From: Michael Everson (email@example.com)
Date: Tue May 17 2005 - 05:30:22 CDT
I have received some comments from Professor Cleminson in reply to
points made by Mr Savenkov.
>And hence, the ordering of letters should not be taken from Greek ordering.
>The order of the letters in the code table is traditionally found in
And to quote the proposal itself, "the order of the alphabet as
represented by the surviving documents is not entirely stable,
particularly towards the end." What we have in the Unicode table is
as good as we're going to get; one could
have made as good a case for a number of different orders, but not a
better one, and the differences between them are fairly trivial
anyway. It is however not open to doubt that when St Cyril
originally devised the alphabet the models for its order were Greek
>>1.One letter is missing: it is letter Uk that looks like this:
>>(two overlapping circles one on top of another with a stick coming
>>from the middle to the right side of the letter).
> If a character is really missing it may be added.
Indeed, though as far as I can see this is nothing more than U+2C5B.
>>2.Another major concern: variants of the glyphs. There are not
>>many of them so why not include them into the standard?
>Because they are just glyph variants.
>>The difference is that letter Kako means "how" and the one with missing
>>part has a function of question connotation in the sentence, replacing
>>need of a question mark which was not there originally.
I have no idea what this is all about.
>>missing letter Init' (i with double dots in Cyrillic)
This is the traditional Cyrillic transcription for U+2C39, which is
there, so again, I don't see what he means.
>>3. So-called "Spidery Ha" is called Ho'lmo'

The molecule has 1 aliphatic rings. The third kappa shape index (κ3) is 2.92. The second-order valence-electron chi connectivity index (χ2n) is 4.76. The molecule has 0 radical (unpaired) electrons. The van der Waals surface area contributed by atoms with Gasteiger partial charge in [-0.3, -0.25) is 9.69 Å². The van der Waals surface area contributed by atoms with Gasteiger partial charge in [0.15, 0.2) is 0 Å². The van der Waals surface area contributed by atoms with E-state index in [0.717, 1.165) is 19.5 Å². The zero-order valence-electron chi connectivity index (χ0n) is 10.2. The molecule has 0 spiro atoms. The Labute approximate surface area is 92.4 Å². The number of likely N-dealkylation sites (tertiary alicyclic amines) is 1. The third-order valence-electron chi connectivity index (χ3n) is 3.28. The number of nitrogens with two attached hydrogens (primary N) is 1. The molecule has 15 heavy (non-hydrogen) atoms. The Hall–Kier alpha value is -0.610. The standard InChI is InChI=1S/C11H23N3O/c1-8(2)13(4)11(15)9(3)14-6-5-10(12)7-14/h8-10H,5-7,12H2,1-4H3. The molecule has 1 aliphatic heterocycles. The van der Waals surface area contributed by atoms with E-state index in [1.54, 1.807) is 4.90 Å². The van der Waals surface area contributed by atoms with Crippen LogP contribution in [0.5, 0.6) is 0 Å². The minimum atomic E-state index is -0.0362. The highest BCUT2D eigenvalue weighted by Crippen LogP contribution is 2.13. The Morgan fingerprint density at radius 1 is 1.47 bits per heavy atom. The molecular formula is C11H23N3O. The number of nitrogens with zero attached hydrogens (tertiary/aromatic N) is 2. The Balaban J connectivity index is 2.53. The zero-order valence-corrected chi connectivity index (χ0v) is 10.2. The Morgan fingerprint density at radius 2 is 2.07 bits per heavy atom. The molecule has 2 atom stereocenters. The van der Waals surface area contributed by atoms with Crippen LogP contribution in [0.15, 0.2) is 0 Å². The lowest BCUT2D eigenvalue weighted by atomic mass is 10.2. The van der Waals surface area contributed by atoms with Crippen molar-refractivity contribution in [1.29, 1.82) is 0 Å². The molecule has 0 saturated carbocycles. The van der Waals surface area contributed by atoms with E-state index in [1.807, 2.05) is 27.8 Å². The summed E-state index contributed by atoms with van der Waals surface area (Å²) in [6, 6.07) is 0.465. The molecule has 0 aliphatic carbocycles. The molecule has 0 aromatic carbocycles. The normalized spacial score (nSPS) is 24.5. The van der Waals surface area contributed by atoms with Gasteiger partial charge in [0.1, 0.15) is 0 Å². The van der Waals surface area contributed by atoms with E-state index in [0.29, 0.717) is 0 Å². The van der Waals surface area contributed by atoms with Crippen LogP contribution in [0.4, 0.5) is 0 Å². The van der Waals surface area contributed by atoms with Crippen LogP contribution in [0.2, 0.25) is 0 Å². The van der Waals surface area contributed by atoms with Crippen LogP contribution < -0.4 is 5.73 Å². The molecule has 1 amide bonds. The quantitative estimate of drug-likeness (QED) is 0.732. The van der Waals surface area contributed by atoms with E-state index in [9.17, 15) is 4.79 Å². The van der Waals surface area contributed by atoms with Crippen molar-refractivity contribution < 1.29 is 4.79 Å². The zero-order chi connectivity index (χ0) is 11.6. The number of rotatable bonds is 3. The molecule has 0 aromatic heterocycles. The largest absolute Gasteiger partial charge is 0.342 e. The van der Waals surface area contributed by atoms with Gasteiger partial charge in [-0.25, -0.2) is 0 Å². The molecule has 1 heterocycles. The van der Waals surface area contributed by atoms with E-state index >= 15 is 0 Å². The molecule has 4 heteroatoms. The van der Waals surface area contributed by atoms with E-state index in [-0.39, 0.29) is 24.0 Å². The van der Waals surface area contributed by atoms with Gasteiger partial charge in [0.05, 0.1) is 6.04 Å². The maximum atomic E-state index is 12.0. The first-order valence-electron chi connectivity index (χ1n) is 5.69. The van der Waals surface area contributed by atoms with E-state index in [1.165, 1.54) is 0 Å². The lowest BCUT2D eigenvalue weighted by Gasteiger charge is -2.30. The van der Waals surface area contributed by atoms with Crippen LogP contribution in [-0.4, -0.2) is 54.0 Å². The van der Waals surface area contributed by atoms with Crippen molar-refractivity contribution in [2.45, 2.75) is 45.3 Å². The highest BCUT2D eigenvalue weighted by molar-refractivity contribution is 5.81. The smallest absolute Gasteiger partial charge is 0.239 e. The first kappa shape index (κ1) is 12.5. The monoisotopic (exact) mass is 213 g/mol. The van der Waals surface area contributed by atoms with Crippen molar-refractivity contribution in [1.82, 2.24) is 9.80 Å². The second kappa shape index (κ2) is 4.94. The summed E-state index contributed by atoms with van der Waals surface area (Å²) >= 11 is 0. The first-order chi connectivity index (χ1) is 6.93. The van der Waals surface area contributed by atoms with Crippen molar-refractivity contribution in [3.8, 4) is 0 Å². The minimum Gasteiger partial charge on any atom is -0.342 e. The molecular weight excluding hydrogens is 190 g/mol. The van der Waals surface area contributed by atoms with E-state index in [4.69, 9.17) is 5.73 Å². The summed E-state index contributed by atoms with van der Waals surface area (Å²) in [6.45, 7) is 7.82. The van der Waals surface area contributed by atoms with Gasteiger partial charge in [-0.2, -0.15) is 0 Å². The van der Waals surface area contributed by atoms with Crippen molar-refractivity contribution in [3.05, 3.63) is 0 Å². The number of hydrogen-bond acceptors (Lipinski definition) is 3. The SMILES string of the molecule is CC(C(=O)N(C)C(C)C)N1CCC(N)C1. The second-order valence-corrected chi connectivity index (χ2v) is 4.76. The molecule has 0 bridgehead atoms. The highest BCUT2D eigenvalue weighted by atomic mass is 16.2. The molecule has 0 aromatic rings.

This is simply wrong. The use of the letter in the few MSS where it
occurs is to write the word U+2C52-2C3E-2C4F-2C3F-2C4F, but this has
no implications for the name of the letter, and there is NO direct
evidence in the primary
sources for what that was.
The name "spidery ha" (Bulgarian pajakovidno ha, Russ. paukoobraznoe
ha) is therefore admittedly modern (as we say in so many words in the
proposal) but it is the one in normal use. It has been recently
argued (Miklas, Karpenko) that the letter was originally intended to
be "sunny" rather than "spidery", and
this may well be true, but it doesn't seem to have had any impact on
usage so far.
>>4. Everson's letter i is actually "izhe", it's numeric value is 20;
>>5. Everson's letter INITIAL IZHE is actually "init", numeric value 10;
Again, I don't really understand what is meant. U+23C9 and 23CA are
both called "izhe" and both have numerical value 10; U+23CB is called
"i" and has the numerical value 20. This is well-established fact
and there is no point in arguing about it. Since for the purposes of
Unicode we need to have distinct names for U+23C9 and 23CA, and since
the latter tends to occur more frequently
in word-initial position, we have called the latter "initial izhe",
without pretending that this is anything other than a modern name
reflecting general, rather than exclusive usage.
I have conveyed my gratitude to Professor Cleminson for taking the
time to answer these questions.
-- Michael Everson * * Everson Typography * * http://www.evertype.com
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